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Foxtail Millet May Help Control Blood Sugar and Cholesterol
Foxtail millet (Setaria italica) is a common food in parts of India. Scientists at Sri Venkateswara University in that country studied its health beneﬁts in diabetic rats, and concluded that the millet produced a “signiﬁcant fall (70%) in blood glucose” while having no such eﬀect in normal rats. Diabetic rats fed millet also showed signiﬁcantly lower levels of triglycerides, and total/LDL/VLDLcholesterol, while exhibiting an increase in HDL cholesterol.
Pathophysiology. Sept 23, 2010 [Epub ahead of print]
Sprouting (Malting) Millet Makes Some Minerals More Bioavailable
In India and some other countries, sprouted (malted) grains are commonly used as weaning foods for infants and as easily-digested foods for the elderly and inﬁrm. A study at the Central Food Technological Research Institute in Mysore, India, measured the changes caused by malting ﬁnger millet, wheat and barley. They found that malting millet increased the bioaccessibility of iron (> 300%) and manganese (17%), and calcium (“marginally”), while reducing bioaccessibility of zinc and making no diﬀerence in copper. The eﬀects of malting on diﬀerent minerals varied widely by grain.
Journal of Agricultural and Food Chemistry. 14 July 2010; 58(13):8100-3.
All Millet Varieties Show High Antioxidant Activity
At the Memorial University of Newfoundland in Canada, a team of biochemists analyzed the antioxidant activity and phenolic content of several varieties of millet: kodo, ﬁnger, foxtail, proso, pearl, and little millets. Kodo millet showed the highest phenolic content, and proso millet the least. All varieties showed high antioxidant activity, in both soluble and bound fractions.
Journal of Agricultural and Food Chemistry, 9 June 2010; 58(11):6706-14.
Naturally Gluten-Free Grains May Be Cross-Contaminated
A Polish team from the Instytut Zywnosci in Warsaw analyzed 22 gluten-free products and 19 naturally gluten-free grains and ﬂours, for gluten content. Gluten content in the products ranged from 5.19 to 57.16 mg/kg. In the inherently gluten-free grains and ﬂours, no gluten was detected in rice and buckwheat samples, but was detected in rice ﬂakes (7.05 mg/kg) in pearl millet (27.51 mg/kg) and in oats (>100 mg/kg).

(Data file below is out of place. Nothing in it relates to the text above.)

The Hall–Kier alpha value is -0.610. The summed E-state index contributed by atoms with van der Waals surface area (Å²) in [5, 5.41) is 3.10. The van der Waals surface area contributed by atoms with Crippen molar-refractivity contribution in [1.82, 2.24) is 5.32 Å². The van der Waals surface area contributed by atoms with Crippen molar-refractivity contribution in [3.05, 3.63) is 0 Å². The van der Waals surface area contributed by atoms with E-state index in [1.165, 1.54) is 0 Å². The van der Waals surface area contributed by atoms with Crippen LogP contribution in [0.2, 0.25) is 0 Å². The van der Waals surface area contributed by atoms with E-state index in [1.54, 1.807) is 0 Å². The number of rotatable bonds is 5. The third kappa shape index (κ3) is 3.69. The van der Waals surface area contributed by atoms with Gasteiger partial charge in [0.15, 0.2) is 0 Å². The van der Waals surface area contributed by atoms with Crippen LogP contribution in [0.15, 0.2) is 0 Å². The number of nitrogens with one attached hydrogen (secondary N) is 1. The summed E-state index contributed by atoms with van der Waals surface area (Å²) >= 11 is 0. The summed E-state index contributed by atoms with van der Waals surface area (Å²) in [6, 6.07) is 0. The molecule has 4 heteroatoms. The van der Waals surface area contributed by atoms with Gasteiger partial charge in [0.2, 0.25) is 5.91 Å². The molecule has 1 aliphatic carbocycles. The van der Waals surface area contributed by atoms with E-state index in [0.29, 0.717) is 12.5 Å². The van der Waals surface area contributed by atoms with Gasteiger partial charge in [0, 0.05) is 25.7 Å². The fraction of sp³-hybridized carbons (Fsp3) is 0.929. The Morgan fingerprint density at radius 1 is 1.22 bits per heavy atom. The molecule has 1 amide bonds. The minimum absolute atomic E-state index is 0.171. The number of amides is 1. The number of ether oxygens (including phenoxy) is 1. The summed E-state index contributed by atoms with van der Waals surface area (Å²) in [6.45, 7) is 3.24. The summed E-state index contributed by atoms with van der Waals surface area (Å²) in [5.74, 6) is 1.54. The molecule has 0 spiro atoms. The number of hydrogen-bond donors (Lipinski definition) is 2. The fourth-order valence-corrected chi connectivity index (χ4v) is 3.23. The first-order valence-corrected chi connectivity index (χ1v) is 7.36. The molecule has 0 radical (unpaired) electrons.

(Poland) Rocz Panstw Zaki Hig. 2010; 61(1):51-5.
Meanwhile, in the U.S., Tricia Thompson, MS, RD, a nutrition consultant specializing in gluten-free diets, arranged for gluten-testing of 22 retail samples of inherently gluten-free grains, seeds, and ﬂours. She found contamination of 20 to 2925 ppm in seven of 22 samples, putting them over the proposed FDA limit of 20 ppm, with lower levels in some others. Both articles point to the importance of gluten-free certiﬁcation even on foods that are naturally gluten-free, such as millet.
(USA) Journal of the American Dietetic Association. June 2010; 110(6):937-40.
Millet consumption decreases triglycerides and C-reactive protein
Scientists in Seoul, South Korea, fed a high-fat diet to rats for 8 weeks to induce hyperlipidemia, then randomly divided into four diet groups: white rice, sorghum, foxtail millet and proso millet for the next 4 weeks. At the end of the study, triglycerides were signiﬁcantly lower in the two groups consuming foxtail or proso millet, and levels of C-reactive protein were lowest in the foxtail millet group. The researchers concluded that millet may be useful in preventing cardiovascular disease.
Nutrition Research. April 2010; 30(4):290-6.
Indian Diabetics Turn to Ragi (Finger Millet) and other Millets
Diabetes is rising rapidly in India, as it is in many nations. Researchers at Sri Devaraj Urs Medical College in Tamaka, Kola, India decided to study the prevalence and awareness of diabetes in rural areas, in order to inform health policy. While there was widespread lack of awareness of the longterm eﬀects of diabetes and diabetic care, common perception favored consumption of ragi, millet and whole wheat chapatis instead of rice, sweets and fruit.
International Journal of Diabetes in Developing Countries. January 2010; 30(1):18-21.
Finger Millet (Ragi) Tops in Antioxidant Activity Among Common Indian Foods
The National Institute of Nutrition in Hyderabad, India, carried out a study of the total phenolic content and antioxidant activity of various pulses, legumes and cereals, including millets. Finger millet and Rajmah (a type of bean) were highest in antioxidant activity, while ﬁnger millet and black gram dhal (a type of lentil) had the highest total phenolic content.
Indian Journal of Biochemistry and Biophysics. February 2009; 46(1):112-5.